Continue to Ride
Above: Laframboise encourages seniors to find the right horse, and to continue riding.
Lorraine Laframboise encourages seniors to continue riding and follow their passion. Growing up on her family’s Quebec farm, she competed at the Kentucky Three-Day Event 1980 and coached the Canadian Three-Day Event Team mid-90s. Laframboise, now in her 60s, is an internationally-level Master Coach. She believes it would not surprise her if there is an increase in riders after 60. “I believe there is a push for people to get out of cities and return to horses.”
Laframboise says, “I think people become more attracted to (three-day eventing) as they age.” It’s a sport that people really enjoy, because it doesn’t require expensive horses. Most people can enjoy riding horses.
Laframboise believes it is important for older riders that they have the right horse. She admits that if she were horse shopping for an elderly rider, she would look for an Appendix Quarter Horse with a light, easy-to-handle, and a great brain.
Laframboise believes that older riders are affected by the lack of competitions and training opportunities outside of their home. To get my older riders riding in the snow or mud, I need to create conditions.
She says that older riders need to have two to three more sessions to reduce their anxiety and to improve their physical reaction time. As you age, you become more worried about injuries. No one wants to fall. It’s not something you can afford to do when you get older.
Looking after Your Body
Sandra Sokoloski’s clients face similar problems to the ones experienced by High, Sawchuk, and Laframboise. Sokoloski is a physiotherapist and rider who has used specialized equipment and techniques for the past 15 years to help her clients with their riding.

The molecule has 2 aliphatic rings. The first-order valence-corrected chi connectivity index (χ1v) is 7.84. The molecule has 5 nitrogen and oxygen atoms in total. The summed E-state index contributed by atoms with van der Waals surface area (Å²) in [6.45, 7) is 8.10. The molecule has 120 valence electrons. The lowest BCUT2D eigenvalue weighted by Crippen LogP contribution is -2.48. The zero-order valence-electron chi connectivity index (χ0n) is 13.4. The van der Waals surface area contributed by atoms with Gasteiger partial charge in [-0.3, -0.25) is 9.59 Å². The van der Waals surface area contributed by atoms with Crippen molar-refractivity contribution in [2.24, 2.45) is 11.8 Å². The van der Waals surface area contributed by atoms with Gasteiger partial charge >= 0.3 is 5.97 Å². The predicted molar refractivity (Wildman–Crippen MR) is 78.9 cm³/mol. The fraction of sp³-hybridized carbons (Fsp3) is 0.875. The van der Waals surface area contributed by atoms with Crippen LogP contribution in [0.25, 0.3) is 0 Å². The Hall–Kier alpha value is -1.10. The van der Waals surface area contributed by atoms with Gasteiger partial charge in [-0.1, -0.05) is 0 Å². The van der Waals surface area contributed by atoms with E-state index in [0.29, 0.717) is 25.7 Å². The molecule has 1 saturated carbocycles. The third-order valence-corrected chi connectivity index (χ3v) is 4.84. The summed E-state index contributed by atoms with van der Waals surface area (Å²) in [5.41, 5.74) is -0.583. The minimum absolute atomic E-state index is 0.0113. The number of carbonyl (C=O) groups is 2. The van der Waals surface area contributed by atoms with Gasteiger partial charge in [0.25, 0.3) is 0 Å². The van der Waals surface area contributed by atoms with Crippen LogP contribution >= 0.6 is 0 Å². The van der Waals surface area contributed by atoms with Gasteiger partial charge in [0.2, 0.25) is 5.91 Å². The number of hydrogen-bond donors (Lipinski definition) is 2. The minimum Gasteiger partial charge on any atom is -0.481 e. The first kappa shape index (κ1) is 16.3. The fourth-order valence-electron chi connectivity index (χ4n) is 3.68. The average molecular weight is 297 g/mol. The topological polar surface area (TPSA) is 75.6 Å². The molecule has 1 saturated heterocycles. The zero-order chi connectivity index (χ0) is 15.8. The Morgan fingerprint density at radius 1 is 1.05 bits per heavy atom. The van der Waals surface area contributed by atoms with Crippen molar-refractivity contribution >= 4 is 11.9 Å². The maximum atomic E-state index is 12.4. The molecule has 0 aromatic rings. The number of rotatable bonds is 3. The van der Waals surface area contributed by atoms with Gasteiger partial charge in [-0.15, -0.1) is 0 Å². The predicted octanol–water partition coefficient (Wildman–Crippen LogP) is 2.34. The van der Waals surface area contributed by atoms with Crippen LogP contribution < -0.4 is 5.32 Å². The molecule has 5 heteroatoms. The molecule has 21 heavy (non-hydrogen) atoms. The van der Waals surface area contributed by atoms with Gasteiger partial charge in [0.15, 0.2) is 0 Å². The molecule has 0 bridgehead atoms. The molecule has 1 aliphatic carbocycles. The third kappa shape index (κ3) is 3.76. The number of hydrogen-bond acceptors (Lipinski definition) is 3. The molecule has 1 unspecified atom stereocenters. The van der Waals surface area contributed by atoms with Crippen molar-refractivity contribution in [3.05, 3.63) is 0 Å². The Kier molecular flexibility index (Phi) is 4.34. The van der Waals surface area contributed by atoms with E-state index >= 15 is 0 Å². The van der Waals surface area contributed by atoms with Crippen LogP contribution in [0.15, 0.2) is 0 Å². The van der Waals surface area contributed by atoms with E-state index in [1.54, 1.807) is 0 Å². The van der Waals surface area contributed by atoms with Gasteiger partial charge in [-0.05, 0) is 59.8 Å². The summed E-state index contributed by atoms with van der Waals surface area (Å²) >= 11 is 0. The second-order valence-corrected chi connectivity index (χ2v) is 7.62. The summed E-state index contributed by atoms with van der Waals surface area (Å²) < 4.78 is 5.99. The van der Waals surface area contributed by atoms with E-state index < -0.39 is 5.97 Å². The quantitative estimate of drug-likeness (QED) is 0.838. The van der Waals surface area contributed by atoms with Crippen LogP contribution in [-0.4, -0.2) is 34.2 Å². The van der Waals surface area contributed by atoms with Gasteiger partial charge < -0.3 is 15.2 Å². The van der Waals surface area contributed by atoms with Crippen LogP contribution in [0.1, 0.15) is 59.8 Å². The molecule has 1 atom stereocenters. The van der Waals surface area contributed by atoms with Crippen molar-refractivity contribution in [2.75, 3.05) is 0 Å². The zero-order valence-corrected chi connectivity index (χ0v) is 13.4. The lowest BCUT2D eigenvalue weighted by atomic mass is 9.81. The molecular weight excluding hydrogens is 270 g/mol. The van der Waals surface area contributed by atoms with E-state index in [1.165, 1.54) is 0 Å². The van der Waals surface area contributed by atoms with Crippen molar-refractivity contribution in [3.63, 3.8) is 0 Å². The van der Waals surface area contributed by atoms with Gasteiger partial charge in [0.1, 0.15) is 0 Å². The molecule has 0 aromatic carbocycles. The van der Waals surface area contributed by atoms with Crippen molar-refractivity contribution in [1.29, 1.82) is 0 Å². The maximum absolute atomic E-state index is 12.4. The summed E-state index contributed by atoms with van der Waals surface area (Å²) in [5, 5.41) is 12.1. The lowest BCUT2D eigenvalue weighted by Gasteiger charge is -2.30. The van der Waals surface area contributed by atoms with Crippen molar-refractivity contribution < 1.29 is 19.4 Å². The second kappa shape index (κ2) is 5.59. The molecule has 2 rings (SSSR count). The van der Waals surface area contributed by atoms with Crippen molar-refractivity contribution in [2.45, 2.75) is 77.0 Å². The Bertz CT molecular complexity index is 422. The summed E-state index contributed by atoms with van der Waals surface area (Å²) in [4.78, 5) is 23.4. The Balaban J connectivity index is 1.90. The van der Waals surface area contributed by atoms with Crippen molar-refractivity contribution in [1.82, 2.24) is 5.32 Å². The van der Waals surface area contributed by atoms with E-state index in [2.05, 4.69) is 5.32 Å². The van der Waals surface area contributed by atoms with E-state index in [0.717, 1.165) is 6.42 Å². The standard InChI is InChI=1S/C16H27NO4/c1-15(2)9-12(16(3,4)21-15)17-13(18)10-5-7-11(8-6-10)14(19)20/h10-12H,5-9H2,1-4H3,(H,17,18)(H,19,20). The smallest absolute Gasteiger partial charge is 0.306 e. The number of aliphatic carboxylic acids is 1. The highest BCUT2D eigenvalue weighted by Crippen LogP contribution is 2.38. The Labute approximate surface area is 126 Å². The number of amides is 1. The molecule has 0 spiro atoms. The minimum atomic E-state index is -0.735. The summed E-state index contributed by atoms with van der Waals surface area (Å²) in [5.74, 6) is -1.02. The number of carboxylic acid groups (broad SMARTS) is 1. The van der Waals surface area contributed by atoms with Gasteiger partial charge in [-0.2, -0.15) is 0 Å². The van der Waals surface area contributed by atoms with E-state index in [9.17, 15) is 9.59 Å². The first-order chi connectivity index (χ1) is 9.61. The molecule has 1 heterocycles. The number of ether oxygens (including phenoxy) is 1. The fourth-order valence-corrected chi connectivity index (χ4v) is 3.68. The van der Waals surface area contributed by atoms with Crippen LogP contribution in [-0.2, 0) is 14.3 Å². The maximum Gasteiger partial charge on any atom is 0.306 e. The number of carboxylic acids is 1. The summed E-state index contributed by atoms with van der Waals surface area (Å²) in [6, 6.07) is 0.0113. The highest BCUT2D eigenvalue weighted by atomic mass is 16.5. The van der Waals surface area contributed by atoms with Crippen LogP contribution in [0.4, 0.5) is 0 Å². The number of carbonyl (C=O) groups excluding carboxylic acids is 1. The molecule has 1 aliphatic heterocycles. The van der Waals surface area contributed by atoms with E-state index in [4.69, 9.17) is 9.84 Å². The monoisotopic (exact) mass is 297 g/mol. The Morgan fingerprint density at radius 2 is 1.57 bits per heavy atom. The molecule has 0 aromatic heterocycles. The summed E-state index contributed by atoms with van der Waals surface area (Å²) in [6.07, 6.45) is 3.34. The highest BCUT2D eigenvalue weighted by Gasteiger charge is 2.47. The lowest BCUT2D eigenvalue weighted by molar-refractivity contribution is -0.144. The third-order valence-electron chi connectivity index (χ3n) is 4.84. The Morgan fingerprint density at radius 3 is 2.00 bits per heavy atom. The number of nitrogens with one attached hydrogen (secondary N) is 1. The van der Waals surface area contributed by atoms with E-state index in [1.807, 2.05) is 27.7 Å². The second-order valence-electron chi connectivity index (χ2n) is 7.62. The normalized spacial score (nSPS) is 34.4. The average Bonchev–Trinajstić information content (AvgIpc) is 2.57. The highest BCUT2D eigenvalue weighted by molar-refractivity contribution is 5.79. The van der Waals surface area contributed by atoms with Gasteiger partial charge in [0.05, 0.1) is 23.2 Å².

More than half of Sokoloski’s clients are in their 50s or early 60s. Many riders visit her because they are suffering from back and hip pain. About 60% of them still compete. Sokoloski states, “I don’t believe there’s an age where riders stop wanting to learn how to ride well.” They have to accept that their riding style will change (discipline )…) or find a horse that is more suitable.
She continued, “It is usually in the early to mid-50s that people realize that competing doesn’t really fulfill their soul and they just want fun.” Although they have their coaches and continue to train, they are still committed to their riding. However, they recognize that competition is not what brings them joy. This is a normal age in our lives when we examine our own goals and aspirations.
Sokoloski says, “As we age, 60 to 70 is when it really starts to bother you – balance is the first thing to start to decline.” Strength is likely the second. Reaction time is the third thing.” Activities that focus on balance, glute, core strength, and hip mobility are all encouraged.
She adds, “Activities that encourage meditative self-awareness in movements, such as tai chi and yoga, keep that ability to feel how you feel inside and control your movement patterns.”
Older riders have to deal with fear, pain, resignation, and physical asymmetries. They also need help finding someone who can help. Sokoloski believes that it is essential to continue riding safely. She suggests activities that are balanced and include cardio components, such as swimming, Pilates, yoga, tai-chi, biking and walking.
While older riders face challenges that the younger riders don’t often have to worry about, it is clear that riding can be enjoyed by all ages and stages of life. Riders who ride after 60 years of age are more likely to be fit and comfortable riding horses. They also accept the fact that changes will occur.
Although there aren’t many certainties in horse riding, one thing is certain: at some point we will be leaving the sport. The message from the aging riders is clear: Enjoy horsing about while you can.